Going as far back as the ‘60s, “Beatlemania” in the United Kingdom swept the country by storm, so much so that there were reports of queues forming as far back as 90 hours before the opening of the ticketing office. That’s not unlike today’s campers for iPhone launches, sneaker drops, and K-Pop concert tickets.
Foregrounding the legend of Joey Reyes against these examples—and these are just but a handful of the other drops and launches that have caused much fanfare and chaos—turns his story into quite a modest affair. The internet just does a great job of amplifying not only the facts, but also the assumptions that we make based on his actions. Just go online and you’ll see people asking things like “Is he really a clout-chasing cheapskate? Will he pull off the same stunt for the iPhone 16? Is he a paid actor to generate more publicity for the brand?” (And if he were the latter, which I doubt, I’d have to give props to the PR team for that.)
So, there isn’t exactly anything novel about what Reyes has done; moreover, this whole grip and power of brands and personalities over the masses is something that we’ve seen throughout the decades. What’s probably new is having ready access to a plethora of insights and opinions about consumer choices, and gaining the opportunity to think more critically about one’s preferences and actions based on the collected information, whether they may be valuable or not.
Less than a year ago, I pre-ordered from DataBlitz a copy of Pokémon Scarlet, the latest addition to the mainline games of the franchise. Come launch day, I went to SM Mall of Asia a few minutes before opening. There wasn’t a huge line, but I noticed a few mall goers waiting for the escalators leading to the Cyberzone to run. I had a feeling that they were also here for the same purpose.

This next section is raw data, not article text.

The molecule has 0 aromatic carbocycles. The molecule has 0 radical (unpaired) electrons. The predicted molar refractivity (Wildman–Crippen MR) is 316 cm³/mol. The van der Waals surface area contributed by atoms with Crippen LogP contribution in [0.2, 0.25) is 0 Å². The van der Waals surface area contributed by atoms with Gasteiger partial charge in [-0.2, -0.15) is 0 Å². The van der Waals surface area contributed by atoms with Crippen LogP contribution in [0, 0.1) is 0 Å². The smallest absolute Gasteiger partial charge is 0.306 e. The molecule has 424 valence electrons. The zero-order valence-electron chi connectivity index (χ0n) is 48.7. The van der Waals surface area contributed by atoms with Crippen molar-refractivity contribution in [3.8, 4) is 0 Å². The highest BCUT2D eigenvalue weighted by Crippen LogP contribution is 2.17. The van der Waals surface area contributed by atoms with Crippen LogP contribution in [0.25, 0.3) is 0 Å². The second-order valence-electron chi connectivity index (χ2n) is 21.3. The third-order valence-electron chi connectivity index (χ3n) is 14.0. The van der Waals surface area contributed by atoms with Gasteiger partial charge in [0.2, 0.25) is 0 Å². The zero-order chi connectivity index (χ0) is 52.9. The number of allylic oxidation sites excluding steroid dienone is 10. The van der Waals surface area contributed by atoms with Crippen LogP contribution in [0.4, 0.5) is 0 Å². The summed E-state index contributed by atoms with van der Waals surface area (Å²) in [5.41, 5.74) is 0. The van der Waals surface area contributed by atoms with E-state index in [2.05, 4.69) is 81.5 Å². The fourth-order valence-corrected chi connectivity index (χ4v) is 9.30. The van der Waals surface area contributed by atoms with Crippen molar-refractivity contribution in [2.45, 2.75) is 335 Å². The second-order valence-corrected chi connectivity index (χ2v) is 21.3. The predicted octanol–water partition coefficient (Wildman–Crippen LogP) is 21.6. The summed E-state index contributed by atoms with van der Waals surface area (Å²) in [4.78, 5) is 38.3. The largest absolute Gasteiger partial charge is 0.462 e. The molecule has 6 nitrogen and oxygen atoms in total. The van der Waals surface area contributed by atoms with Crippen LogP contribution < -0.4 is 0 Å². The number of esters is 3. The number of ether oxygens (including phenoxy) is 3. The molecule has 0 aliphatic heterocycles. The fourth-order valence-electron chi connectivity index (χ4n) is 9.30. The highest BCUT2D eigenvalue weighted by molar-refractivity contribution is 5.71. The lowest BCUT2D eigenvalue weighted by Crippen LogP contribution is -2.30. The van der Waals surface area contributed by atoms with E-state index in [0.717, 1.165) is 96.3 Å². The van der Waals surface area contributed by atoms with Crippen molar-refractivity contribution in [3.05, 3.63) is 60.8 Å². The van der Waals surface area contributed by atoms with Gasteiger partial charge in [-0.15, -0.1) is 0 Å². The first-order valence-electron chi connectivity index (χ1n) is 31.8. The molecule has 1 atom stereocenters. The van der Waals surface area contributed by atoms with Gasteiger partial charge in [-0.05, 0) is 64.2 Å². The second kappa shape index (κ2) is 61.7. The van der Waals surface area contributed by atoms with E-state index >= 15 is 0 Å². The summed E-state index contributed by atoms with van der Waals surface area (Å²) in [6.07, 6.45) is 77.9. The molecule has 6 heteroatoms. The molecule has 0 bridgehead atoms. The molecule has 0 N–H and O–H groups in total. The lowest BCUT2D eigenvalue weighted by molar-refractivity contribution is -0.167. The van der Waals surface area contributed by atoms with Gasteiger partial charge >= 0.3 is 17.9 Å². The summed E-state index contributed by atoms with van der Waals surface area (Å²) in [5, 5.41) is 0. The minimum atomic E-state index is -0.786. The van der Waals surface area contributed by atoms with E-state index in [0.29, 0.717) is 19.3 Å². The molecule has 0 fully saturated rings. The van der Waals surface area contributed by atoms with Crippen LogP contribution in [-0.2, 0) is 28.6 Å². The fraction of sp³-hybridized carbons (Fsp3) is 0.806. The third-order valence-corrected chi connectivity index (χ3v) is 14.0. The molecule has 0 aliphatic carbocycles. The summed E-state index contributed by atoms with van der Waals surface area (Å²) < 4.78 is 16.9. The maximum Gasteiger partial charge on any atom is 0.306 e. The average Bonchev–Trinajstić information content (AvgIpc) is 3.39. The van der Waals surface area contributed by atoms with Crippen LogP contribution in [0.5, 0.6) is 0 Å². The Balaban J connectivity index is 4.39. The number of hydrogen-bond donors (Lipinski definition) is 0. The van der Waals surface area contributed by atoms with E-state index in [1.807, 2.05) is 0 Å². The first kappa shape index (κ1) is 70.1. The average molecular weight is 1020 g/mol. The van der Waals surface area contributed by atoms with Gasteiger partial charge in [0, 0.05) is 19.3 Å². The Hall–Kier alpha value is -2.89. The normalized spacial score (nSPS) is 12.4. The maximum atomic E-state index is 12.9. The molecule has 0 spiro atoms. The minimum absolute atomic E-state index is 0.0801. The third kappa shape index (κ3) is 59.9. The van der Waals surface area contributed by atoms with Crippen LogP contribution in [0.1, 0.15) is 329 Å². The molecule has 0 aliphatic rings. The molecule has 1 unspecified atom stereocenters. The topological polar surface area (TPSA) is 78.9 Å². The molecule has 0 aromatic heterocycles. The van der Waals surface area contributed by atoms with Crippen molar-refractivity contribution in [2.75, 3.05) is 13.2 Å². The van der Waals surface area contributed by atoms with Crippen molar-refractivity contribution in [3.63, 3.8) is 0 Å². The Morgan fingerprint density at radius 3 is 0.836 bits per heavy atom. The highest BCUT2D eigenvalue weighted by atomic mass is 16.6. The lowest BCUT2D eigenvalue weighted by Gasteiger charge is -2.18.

When the guard allowed us to ride the escalator, a handful of people began scaling it briskly. My heart raced a bit, and I felt the urge to follow their lead. When we got to the main area of Cyberzone, from all corners and entrances of the space, I saw several groups running toward a central destination—they were all gunning for DataBlitz! I felt the rush and ran toward the store, making it near the entrance.
When I looked back, I saw a disorganized queue that blocked other shops and wound around other kiosks. As I was waiting in line to get my pre-ordered copy, I thought about how absurd it was that I ran as if my life depended on it to get an item that was already secured for me to begin with. Did I not want to wait too long in line? (Not exactly, as I had no other plans that day.) Was there a sweet freebie? (No, there wasn’t.) Or did I just want to flex as early as possible that I had the latest game? (Perhaps, yes.) I felt quite embarrassed.
For concerts, it’s understandable—earlier queueing or more devices in for online draws, better chances. For drops with cool freebies, okay, I understand, maybe the merchandise is covetable, or they might have good resale value.
But to line up for the right to claim that you were (one of the) first to buy or have something? Regardless if it’s your own money or resources (or if it makes you happy), I’ve yet to understand how that euphoric first dibs feeling is as satisfying as making the most out of your purchases, rather than buying into the new just because it’s hyped.
Call me bitter, a critical thinker, or a poor naysayer, I don’t mind. In this economy, I just want to make more informed decisions with my money.